Having it all

I just hate disagreeing with Gloria Steinem. I mean, I agree with everything she says about having it all. Except.... connecting it with eating disorders.I grew up in an environment of an exciting social movement that taught children to value themselves for actions and not appearance and with an appreciation for diversity of appearance and action: in other words a college town in the 70s amidst feminists and civil rights activists. Too little of that has translated to the mainstream, and much has been reversed.

I'm watching the eating disorders world re-discover and re-ignite that social movement but it often seems to be unaware that we've been through this before. Sadder still, too many in the eating disorder world are being distracted by these revelations into thinking that they are the cause of eating disorders - leaving me in the bizarre position of seeming to be against messages that I do believe in.

We do need to reclaim the gains earned by feminists and social activists, period. Treating women and treating our bodies as commodities and value judgments is wrong and damaging.


  1. I know just what you mean Laura! My cynical mind tells me that a lot of it is about making money and our commercial culture. There are so many products out there to make you look younger, thinner, or maybe just the same as everyone else but different than you really look. And these styles have to change every 2 days so people can keep making money. And heck, while I am on a roll, why does EVERYONE need hair dye? And there are advertisements to go with these product that saturate our world and have subtle effects on everyone, whether they like it or not. It's hard to embrace diversity and our natural appearance if no one can make any money off it!

  2. Agreed!

    Maybe Steinem needs to sell something - put corporate backing behind it - marketing, buzz - give it planned obsolescence so we have to keep on buying it. Oh, and make us need it out of fear and greed...


    My hair "stylist" tries to sell me new products every time: dye job, skin treatments, pluck this, enhance that... If only there were a profit in enhancing my wrinkles, playing up my grey, looking my age...

  3. I couldn't work the link - unfortunately... But if this is about 'looking good' then I have decided that sometime in the future I shall dye my hair pink. I have always fancied the idea of having pink hair. If I wasn't allergic to make-up I might go for the 'parrot look'.. But sadly I am VERY allergic to eye make up.

    I had a 'go' at the Daily Mail (again) today for an article on 'bingo wings' and women 'suffering' from them. Maybe it's unrelated to what you're talking about (since I couldn't read GS's article) but our society talks about normal ageing processes as if they're a disease we suffer from. And apparently we also 'suffer' because we are so saddening by the fact that our arms 'flop', and that they don't look like Michelle Obama's arms..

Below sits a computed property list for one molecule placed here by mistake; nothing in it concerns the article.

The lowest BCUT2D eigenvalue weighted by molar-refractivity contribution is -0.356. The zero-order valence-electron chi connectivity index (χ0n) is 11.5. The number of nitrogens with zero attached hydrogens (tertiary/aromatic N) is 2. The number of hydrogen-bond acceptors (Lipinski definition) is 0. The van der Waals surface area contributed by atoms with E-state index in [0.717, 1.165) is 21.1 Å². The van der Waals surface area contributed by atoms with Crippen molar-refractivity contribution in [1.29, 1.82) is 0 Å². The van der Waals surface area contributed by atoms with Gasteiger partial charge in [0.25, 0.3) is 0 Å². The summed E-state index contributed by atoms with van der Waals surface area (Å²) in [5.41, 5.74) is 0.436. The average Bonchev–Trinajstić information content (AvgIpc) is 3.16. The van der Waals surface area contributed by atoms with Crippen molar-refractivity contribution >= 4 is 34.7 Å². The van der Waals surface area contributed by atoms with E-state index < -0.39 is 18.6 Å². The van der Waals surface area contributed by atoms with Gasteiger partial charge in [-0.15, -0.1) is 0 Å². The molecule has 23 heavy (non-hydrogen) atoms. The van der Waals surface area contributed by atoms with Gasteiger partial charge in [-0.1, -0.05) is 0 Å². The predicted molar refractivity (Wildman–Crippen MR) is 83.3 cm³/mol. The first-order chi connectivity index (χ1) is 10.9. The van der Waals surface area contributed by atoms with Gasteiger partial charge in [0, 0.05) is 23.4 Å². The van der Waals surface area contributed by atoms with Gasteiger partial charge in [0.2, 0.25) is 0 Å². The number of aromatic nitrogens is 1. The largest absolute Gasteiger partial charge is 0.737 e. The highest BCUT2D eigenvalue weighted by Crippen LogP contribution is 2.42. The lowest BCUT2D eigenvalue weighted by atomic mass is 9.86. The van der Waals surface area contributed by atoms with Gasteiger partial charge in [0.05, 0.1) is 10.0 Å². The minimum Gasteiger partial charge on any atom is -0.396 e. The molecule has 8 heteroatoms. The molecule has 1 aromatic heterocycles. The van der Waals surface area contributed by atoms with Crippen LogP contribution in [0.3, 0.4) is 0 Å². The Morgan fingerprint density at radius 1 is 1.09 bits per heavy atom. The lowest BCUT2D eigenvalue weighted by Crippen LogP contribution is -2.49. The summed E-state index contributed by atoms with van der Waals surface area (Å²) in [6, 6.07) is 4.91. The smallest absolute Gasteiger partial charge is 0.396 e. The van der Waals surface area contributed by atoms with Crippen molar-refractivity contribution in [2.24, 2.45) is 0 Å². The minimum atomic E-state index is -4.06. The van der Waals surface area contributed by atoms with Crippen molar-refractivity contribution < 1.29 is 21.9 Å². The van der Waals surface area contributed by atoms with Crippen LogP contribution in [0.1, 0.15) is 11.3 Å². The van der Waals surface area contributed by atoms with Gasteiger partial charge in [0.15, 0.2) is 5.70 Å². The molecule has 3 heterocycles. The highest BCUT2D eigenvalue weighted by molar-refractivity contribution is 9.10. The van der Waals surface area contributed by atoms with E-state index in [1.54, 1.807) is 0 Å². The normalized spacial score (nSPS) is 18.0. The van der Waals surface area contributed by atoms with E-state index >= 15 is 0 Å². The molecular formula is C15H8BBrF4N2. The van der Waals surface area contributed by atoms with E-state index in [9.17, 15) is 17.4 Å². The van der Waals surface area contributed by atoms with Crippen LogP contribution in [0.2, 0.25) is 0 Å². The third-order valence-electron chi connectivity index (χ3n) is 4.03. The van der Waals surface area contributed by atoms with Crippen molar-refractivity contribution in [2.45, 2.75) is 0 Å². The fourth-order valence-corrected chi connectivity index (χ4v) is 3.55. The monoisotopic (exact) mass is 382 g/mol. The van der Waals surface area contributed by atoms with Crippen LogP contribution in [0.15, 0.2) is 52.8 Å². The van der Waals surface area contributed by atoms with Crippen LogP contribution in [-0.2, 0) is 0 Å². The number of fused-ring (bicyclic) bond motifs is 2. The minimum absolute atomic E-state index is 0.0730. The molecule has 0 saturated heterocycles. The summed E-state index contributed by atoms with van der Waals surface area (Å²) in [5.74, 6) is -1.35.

4. Cathy

    I would LOVE to see you with pink hair!

    I think that part of the maturing process is to learn that you can't "have it all", despite the pictures and fluff that we are bombarded with every day in the media. I am dreading Boxing Day when all the adverts on the TV will be about diets and exercise and the papers will be full of "celebrities" on holiday in the Carribean so that the already grim month of January, turns into a self-flagellation fest.

    However, speaking as the mother of two teenage girls, I am deeply saddened by the constant exhortations to be clever, thinner, have better eyebrows, smoother legs, fuller lips etc that they are subject to and I spend a lot of time showing videos of airbrushing and explaining that, in the real world, nobody looks like that all the time.

    I am trying to learn to embrace my grey hair and wrinkles and the fact that, when I rub my moisturiser in, I bear more than a passing resemblance to a Shar Pei dog!

    But I really don't think that any of the above has anything to do with the arrival of anorexia in our house.

  5. Charlotte, I agree there's a big difference between today's pressures on kids to be 'everything' and AN. All kids would have AN otherwise, but they don't. I also think that kids are sexualised too early nowadays too. But again, the link to AN is uncertain. And what's this with the eyebrow tattoos?

    I would like to try shocking pink hair... I had my nose pierced on impulse (like a piggywig in 'the owl and the pussycat) in 1995 while I was killing time in London and it looked quite cool until my nose went manky...


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